Chronicle of a Death Foretold was published in 1981 after a six-year literary hiatus during which García Márquez wrote a great deal of journalism. It appeared in the midst of a noisy controversy about its genre and about the relationship between reality and fiction. At first reading, Chronicle creates the illusion of transparency and linearity, which led to its being described as “a literary fraud.” The reader finds it easy to read, interesting and almost trivial, especially compared to One Hundred Years of Solitude or The Autumn of the Patriarch. But a masterpiece is hidden under a false linearity and an uncomplicated plot.
In his story Chronicle of a Death Foretold Gabriel García Márquez exquisitely exhibits a well crafted story of a foretold tragedy. Situated in García Márquez’s native Latin America the author portrays the typical strict code of morals characteristic of Latin America which eventually orchestrated a murder in the name of honor. Gabriel García Márquez artistically utilizes his journalistic experience with his literary abilities in Chronicle of a Death Foretold to create a wonderful story of murder and mystery. In Chronicle of a Death Foretold Gabriel García Márquez through the use of plot, character, point of view, symbol and irony exhibits a magnificent story of an announced death surrounded by a decorated Latin American folklore which adorns the story throughout its development, crafted from the mind of the journalist and the skill of the artist.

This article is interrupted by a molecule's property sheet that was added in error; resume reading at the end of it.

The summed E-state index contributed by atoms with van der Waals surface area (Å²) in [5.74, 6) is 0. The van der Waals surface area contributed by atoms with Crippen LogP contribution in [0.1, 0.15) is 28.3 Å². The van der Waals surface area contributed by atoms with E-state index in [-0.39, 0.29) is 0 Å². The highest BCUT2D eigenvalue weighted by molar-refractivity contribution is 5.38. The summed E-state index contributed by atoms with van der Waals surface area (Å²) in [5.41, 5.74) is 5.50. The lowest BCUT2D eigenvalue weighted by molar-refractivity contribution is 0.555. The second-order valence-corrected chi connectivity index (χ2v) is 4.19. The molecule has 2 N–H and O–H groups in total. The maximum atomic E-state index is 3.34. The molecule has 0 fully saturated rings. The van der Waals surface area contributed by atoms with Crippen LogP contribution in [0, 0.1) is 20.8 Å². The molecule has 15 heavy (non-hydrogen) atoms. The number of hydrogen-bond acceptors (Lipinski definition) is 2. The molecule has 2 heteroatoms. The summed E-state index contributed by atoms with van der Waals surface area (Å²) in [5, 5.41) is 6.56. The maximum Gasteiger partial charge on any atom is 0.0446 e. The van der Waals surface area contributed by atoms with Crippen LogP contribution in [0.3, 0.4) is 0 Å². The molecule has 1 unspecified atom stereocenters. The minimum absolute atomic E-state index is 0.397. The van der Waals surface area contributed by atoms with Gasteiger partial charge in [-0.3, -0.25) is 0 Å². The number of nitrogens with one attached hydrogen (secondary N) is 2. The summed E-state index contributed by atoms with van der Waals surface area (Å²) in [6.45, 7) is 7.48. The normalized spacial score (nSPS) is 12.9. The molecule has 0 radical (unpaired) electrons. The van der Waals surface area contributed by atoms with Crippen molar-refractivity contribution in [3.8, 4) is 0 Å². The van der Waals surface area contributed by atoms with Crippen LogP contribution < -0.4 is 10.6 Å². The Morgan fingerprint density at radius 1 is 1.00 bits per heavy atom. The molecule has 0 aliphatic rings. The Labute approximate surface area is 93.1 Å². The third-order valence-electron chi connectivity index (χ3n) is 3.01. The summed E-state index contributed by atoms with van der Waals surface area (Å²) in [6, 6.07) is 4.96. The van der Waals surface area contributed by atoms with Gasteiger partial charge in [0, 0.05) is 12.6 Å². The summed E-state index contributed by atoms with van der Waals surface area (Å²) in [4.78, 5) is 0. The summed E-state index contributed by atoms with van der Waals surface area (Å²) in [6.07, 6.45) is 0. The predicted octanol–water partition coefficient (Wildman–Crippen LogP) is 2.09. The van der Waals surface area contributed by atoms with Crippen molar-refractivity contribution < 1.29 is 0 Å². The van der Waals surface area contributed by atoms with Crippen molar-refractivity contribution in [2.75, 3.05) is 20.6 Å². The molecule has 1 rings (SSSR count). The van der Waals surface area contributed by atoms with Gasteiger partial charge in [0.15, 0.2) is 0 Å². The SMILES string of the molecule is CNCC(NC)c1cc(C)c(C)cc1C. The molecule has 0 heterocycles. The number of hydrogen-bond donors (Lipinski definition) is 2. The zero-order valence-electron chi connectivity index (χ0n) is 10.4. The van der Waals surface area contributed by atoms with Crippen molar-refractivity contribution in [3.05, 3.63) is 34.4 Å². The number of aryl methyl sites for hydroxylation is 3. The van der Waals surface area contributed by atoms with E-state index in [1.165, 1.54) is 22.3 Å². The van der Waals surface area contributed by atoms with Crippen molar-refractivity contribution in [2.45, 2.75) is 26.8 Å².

Tragedy begins in ancient Greece, of course, and the first great tragedies were staged as part of a huge festival known as the City Dionysia. Thousands of Greek citizens – Greek men, that is, for no women were allowed – would gather in the vast amphitheatre to watch a trilogy of tragic plays, such as Aeschylus’ Oresteia. Going to the theatre in ancient Greece was, socially speaking, closer to attending a football match than a modern-day theatre.
Because audiences were so vast,...